Russia Says World Oil Embargo Could Push Prices Over $300
With the US reportedly said to vote as soon as Tuesday on a proposal to ditch trade relations with Russia and Belarus, including suspending oil imports despite repeated objections from Germany which has stated that a collapse in supply threatens “social cohesion”, Russian Deputy PM Novak said that a ban on Russian oil would result in catastrophic consequences for international market according to Interfax, warning that Europe is pushing Russia towards an embargo on gas deliveries through Nord Stream 1, which is currently filled to maximum capacity, although Moscow has not taken this decision yet.
Warning that “no one would benefit from an embargo on gas deliveries through Nord Stream 1”, Novak said that replacing Russian oil deliveries to Europe would take longer than a year.
He also warned that an international embargo on Russian oil could push prices over USD 300/bbl, although he said that Russia knows where it would re-direct oil to if Europe and US refuse it.
Addressing a potential ban on Russian oil, Goldman’s commodities team wrote overnight that Europe’s dependence on Russian oil imports, of c. 4.3 mb/d of which 0.8 mb/d comes from pipeline, suggests that such a coordinated response will likely take time, leaving the possibility for only a US ban in short order.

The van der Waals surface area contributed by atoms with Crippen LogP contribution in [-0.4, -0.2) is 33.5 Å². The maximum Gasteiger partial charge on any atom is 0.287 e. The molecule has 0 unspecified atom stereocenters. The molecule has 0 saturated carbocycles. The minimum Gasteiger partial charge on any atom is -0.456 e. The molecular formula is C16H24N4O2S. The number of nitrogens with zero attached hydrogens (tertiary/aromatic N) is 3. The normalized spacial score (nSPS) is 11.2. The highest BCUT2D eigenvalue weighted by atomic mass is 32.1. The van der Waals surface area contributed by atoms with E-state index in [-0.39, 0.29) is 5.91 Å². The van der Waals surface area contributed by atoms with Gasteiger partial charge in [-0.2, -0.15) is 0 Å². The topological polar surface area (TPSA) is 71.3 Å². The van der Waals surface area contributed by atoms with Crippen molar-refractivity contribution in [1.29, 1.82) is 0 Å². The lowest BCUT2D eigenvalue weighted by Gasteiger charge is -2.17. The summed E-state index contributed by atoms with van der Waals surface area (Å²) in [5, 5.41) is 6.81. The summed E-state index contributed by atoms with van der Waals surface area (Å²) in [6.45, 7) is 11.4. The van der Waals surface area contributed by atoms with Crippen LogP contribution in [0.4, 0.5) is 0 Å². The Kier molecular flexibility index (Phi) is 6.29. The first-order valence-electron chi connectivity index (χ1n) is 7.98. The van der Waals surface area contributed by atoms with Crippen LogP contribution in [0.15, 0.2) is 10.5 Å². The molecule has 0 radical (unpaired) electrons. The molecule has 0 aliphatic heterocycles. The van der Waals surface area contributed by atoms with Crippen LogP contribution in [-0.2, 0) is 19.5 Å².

While the headline of potential further US sanctions are likely to support prices, such a move would likely have negligible impacts on global crude and products markets. The US only imports a little over 400 kb/d from Russia at present (Dec-Feb average), already down from a peak of 770 kb/d in May-Jun 2021. As such, volumes this small are well within the market’s ability to redirect flows and as such Goldman expects minimal overall impact on crude fundamentals.
Such statements will nonetheless likely continue to severely curtail Russian seaborne oil exports, due to the threat of additional sanctions or of public censure. Case in point, the sole purchase of a cargo on Friday was immediately followed by public reprobration, strongly disincentivizing further Western acquisition, with so far no sign of Chinese purchases either.
This, Goldman concludes, “leaves risk to our $115/bbl short-term oil forecast clearly skewed strongly to the upside.”